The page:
Efforts to repeal the Johnson Amendment have been criticized for a number of reasons. One concern is that political campaign contributions funneled through 501(c)(3) organizations would be tax-deductible for donors, and that such contributions would not be disclosed, since churches are exempt from reporting requirements required of other 501(c)(3) organizations. Under this critique, repeal would have the potential of creating a mechanism where political contributions could be made in violation of relevant campaign financing laws.[20][21][22] Polls have shown that majorities of both the general public and of clergy oppose churches endorsing political candidates.[23] The National Council of Nonprofits released a statement opposing the proposed repeal legislation.[24] Independent Sector, a coalition of nonprofits, foundations, and corporations has also stated their opposition to the proposal to repeal the Johnson Amendment.[25]

See also[edit]

References[edit]

  1. ^ Wagner, John; Pulliam Bailey, Sarah. "Trump signs order aimed at allowing churches to engage in more political activity". The Washington Post. Retrieved 4 May 2017. 
  2. ^ "President Donald J. Trump signs the Executive Order on Promoting Free Speech and Religious Liberty and participates in the National Day of Prayer event in the Rose Garden". The White House/Facebook. 43:29
  3. ^ See paragraph (3) of subsection (c) of 26 U.S.C. § 501 (bolding added).
  4. ^ The parenthetical phrase "(or in opposition to)" was not part of the original text of the Johnson amendment as enacted in the Internal Revenue Code of 1954, but was added by Congress as a clarification, in 1987. See section 10711(a)(2) of the Revenue Act of 1987, Title X of the Omnibus Budget Reconciliation Act of 1987, Pub. L. No. 100-203, 101 Stat. 1330, 1330-464 (Dec. 22, 1987).
  5. ^ Stanley, Erik; Lynn, Barry W. (September 25, 2008). "Tax laws and religious speech: what the Constitution says". Los Angeles Times. Retrieved September 14, 2010. 
  6. ^ Elacqua, Amelia (2008). "Eyes wide shut: The ambiguous 'political activity' prohibition and its effects on 501(c)(3) organizations". Houston Business and Tax Journal. pp. 119 and 141.
  7. ^ a b "The Restriction of Political Campaign Intervention by Section 501(c)(3) Tax-Exempt Organizations". Internal Revenue Service. 2012-08-14. Archived from the original on 2 December 2010. Retrieved 2012-09-09. 
  8. ^ Dorf, Michael C. (6 Oct 2008). "Why the Constitution Neither Protects Nor Forbids Tax Subsidies for Politicking from the Pulpit, And Why Both Liberals and Conservatives May be on the Wrong Side of this Issue". Findlaw.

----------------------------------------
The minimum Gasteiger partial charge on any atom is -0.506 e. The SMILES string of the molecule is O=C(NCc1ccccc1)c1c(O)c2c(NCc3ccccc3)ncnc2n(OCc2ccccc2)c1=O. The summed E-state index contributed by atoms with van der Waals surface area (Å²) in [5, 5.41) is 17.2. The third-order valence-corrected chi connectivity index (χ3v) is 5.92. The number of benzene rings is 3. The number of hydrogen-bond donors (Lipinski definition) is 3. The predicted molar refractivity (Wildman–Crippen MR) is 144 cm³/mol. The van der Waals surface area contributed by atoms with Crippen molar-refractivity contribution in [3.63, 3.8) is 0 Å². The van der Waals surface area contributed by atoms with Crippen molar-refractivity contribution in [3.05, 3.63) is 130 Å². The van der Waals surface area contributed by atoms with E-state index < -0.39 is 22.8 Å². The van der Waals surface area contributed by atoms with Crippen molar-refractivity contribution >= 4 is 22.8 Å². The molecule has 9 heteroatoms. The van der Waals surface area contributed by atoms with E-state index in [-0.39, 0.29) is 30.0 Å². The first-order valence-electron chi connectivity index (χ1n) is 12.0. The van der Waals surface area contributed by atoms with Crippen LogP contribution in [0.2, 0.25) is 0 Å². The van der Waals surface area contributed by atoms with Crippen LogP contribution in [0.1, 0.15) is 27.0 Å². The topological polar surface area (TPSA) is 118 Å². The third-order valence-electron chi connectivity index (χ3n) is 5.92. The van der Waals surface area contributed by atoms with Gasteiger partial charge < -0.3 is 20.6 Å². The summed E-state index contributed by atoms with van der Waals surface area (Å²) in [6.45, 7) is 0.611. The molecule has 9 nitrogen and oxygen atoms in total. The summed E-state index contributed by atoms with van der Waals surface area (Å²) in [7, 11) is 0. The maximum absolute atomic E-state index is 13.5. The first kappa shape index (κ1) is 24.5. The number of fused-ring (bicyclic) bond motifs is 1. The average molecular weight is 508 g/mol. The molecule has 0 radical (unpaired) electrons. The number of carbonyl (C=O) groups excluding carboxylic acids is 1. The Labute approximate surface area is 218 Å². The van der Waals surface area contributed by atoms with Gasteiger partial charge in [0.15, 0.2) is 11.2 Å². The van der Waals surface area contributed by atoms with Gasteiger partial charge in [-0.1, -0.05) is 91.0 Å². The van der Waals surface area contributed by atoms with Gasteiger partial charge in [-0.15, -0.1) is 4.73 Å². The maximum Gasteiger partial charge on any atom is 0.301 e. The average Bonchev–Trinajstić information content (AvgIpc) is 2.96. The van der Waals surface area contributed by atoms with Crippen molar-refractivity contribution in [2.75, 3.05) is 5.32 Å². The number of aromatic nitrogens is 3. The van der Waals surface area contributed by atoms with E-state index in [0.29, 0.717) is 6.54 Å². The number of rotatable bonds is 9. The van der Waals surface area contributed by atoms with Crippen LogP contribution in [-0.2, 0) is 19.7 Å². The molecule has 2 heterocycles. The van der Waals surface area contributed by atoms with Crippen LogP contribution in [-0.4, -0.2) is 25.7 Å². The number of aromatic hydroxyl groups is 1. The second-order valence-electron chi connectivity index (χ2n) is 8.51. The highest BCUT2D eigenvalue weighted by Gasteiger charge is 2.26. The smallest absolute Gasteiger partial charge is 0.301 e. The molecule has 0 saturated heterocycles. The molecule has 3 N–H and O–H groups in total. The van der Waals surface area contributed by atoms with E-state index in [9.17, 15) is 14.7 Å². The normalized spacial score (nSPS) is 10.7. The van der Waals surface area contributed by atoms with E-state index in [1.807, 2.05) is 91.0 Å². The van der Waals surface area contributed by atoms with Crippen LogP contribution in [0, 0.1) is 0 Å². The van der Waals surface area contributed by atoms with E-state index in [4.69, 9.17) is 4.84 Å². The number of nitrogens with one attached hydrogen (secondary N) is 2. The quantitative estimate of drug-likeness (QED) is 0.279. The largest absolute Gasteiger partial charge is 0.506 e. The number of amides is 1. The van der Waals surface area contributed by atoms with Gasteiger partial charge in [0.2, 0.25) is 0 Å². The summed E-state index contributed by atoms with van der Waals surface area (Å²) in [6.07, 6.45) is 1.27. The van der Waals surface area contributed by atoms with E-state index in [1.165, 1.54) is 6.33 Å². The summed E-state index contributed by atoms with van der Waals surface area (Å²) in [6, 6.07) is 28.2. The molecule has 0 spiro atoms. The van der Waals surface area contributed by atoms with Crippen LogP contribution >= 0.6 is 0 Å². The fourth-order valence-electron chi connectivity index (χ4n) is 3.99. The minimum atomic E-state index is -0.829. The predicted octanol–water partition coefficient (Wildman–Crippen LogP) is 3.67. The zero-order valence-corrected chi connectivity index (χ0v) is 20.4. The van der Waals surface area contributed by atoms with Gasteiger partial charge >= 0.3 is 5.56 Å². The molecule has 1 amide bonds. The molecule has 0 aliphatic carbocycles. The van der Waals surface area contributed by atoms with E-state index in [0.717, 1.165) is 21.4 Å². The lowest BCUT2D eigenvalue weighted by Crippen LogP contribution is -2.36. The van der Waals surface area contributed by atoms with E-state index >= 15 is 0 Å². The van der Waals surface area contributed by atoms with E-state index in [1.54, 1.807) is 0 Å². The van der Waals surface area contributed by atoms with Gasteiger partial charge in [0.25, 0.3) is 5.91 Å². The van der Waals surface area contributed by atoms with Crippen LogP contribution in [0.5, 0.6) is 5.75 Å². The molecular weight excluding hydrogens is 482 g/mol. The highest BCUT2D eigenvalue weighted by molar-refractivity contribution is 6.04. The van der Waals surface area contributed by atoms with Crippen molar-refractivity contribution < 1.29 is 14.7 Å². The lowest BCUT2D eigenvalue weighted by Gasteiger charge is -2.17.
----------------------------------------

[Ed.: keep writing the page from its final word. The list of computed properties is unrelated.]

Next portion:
9. ^ Congressional Record-Senate, July 2, 1954, p. 9604
  10. ^ Peters, Jeremy W. (February 2, 2017). "The Johnson Amendment, Which Trump Vows to ‘Destroy,’ Explained". The New York Times. 
  11. ^ Berlinerblau, Jacques (2011-10-05). "Where does church end and state begin? - Georgetown/On Faith". The Washington Post. Retrieved 2011-12-26. 
  12. ^ Smith, Samuel (September 29, 2016). "New Bill Would Repeal Johnson Amendment, Protect Pastors Rights to Endorse Candidates, Political Positions". The Christian Post. Retrieved October 29, 2016. The bill, also known as H.R. 6195, comes as Republican presidential nominee Donald Trump has drawn the appeal of social conservatives and evangelicals by vowing to repeal the Johnson Amendment, which was passed in 1954. Opponents of the Johnson Amendment assert that this regulation has "allowed the IRS to intimidate and censor churches and other nonprofit organizations." 
  13. ^ Phillip, Abby (February 2, 2017). "Trump asks for prayers for Arnold Schwarzenegger’s ratings at National Prayer Breakfast". The Washington Post. 
  14. ^ "2/2/17: White House Press Briefing". The White House/YouTube. February 2, 2017. 
  15. ^ Marcos, Cristina (2017-02-02). "GOP unveils bill to allow political activity by churches". The Hill. Retrieved 2017-02-03. 
  16. ^ "H.R. 781 - 115th Congress". Library of Congress, congress.gov. Retrieved 2017-02-02. 
  17. ^ "Presidential Executive Order Promoting Free Speech and Religious Liberty". The White House. 4 May 2017. Retrieved 5 May 2017. 
  18. ^ Lopez, German (9 February 2017). "Trump’s “law and order” executive orders, explained". Vox. Retrieved 5 May 2017. 
  19. ^ Pulliam Bailey, Sarah (5 May 2017). "Many religious freedom advocates are actually disappointed with Trump's executive order". The Washington Post. 
  20. ^ Tesfaye, Sophia (2017-02-03). "Trump’s plan to "totally destroy" the Johnson Amendment creates a huge campaign finance loophole for churches to exploit". Salon. Retrieved 2017-02-04. 
  21. ^ Jackson, Elizabeth (2016-10-06). "What Would Repealing the Johnson Amendment Mean?". Church Law & Tax. Retrieved 2017-02-04. 
  22. ^ Green, Emma (2016-08-02). "Trump Wants to Make Churches the New Super PACs". The Atlantic. Retrieved 2017-02-04. 
  23. ^ Lewis, Andrew R. (2017-02-03). "Most People — And Perhaps Most Clergy — Don’t Want Political Endorsements In Church". FiveThirtyEight. Retrieved 2017-02-04. 
  24. ^ "National Council of Nonprofits Opposes Latest Efforts to Politicize Charitable Nonprofits and Foundations". National Council of Nonprofits. 2017-02-02. Retrieved 2017-02-04. 
  25. ^ "Statement on Johnson Amendment and Political Activity by Charities". Independent Sector. 2017-02-02. Retrieved 2017-02-04. 

Further reading[edit]

  • Caron, Wilfred R.; Dessingue, Deirdre (1985). "I.R.C. §501(c)(3): Practical and Constitutional Implications of Political Activity Restrictions". Journal of Law & Politics. 2 (1): 169–200. 
  • Davidson, James D. (1998). "Why Churches Cannot Endorse or Oppose Political Candidates". Review of Religious Research. 40 (1): 16–34. JSTOR 3512457.